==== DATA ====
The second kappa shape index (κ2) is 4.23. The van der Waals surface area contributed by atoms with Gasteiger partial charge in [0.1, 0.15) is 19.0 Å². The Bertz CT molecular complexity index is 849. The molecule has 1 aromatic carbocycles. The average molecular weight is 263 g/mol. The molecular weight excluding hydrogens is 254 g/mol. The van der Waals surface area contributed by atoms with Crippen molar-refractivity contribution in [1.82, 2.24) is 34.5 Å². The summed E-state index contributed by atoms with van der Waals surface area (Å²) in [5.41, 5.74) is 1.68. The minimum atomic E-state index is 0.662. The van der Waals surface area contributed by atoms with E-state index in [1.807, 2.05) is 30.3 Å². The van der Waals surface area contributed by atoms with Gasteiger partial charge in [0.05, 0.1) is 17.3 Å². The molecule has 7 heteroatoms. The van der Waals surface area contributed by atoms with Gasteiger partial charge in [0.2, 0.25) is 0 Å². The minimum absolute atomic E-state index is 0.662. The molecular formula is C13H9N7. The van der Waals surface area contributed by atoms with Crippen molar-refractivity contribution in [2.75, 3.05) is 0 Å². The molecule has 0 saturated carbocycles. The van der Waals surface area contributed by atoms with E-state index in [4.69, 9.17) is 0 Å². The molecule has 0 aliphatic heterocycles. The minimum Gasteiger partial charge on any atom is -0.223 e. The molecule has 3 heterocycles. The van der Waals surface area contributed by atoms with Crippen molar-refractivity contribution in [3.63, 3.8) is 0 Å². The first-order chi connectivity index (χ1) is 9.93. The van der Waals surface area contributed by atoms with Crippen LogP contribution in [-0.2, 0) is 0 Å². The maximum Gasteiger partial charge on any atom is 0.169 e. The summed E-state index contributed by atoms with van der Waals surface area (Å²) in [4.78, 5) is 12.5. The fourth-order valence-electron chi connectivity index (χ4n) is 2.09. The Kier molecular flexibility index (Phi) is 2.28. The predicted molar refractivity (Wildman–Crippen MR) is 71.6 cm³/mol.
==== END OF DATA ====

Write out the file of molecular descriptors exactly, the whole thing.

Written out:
The second kappa shape index (κ2) is 4.23. The van der Waals surface area contributed by atoms with Gasteiger partial charge in [0.1, 0.15) is 19.0 Å². The Bertz CT molecular complexity index is 849. The molecule has 1 aromatic carbocycles. The average molecular weight is 263 g/mol. The molecular weight excluding hydrogens is 254 g/mol. The van der Waals surface area contributed by atoms with Crippen molar-refractivity contribution in [1.82, 2.24) is 34.5 Å². The summed E-state index contributed by atoms with van der Waals surface area (Å²) in [5.41, 5.74) is 1.68. The minimum atomic E-state index is 0.662. The van der Waals surface area contributed by atoms with E-state index in [1.807, 2.05) is 30.3 Å². The van der Waals surface area contributed by atoms with Gasteiger partial charge in [0.05, 0.1) is 17.3 Å². The molecule has 7 heteroatoms. The van der Waals surface area contributed by atoms with Gasteiger partial charge in [0.2, 0.25) is 0 Å². The minimum absolute atomic E-state index is 0.662. The molecular formula is C13H9N7. The van der Waals surface area contributed by atoms with Crippen molar-refractivity contribution in [2.75, 3.05) is 0 Å². The molecule has 0 saturated carbocycles. The van der Waals surface area contributed by atoms with E-state index in [4.69, 9.17) is 0 Å². The molecule has 0 aliphatic heterocycles. The minimum Gasteiger partial charge on any atom is -0.223 e. The molecule has 3 heterocycles. The van der Waals surface area contributed by atoms with Crippen molar-refractivity contribution in [3.63, 3.8) is 0 Å². The first-order chi connectivity index (χ1) is 9.93. The van der Waals surface area contributed by atoms with Crippen LogP contribution in [-0.2, 0) is 0 Å². The maximum Gasteiger partial charge on any atom is 0.169 e. The summed E-state index contributed by atoms with van der Waals surface area (Å²) in [4.78, 5) is 12.5. The fourth-order valence-electron chi connectivity index (χ4n) is 2.09. The Kier molecular flexibility index (Phi) is 2.28. The predicted molar refractivity (Wildman–Crippen MR) is 71.6 cm³/mol.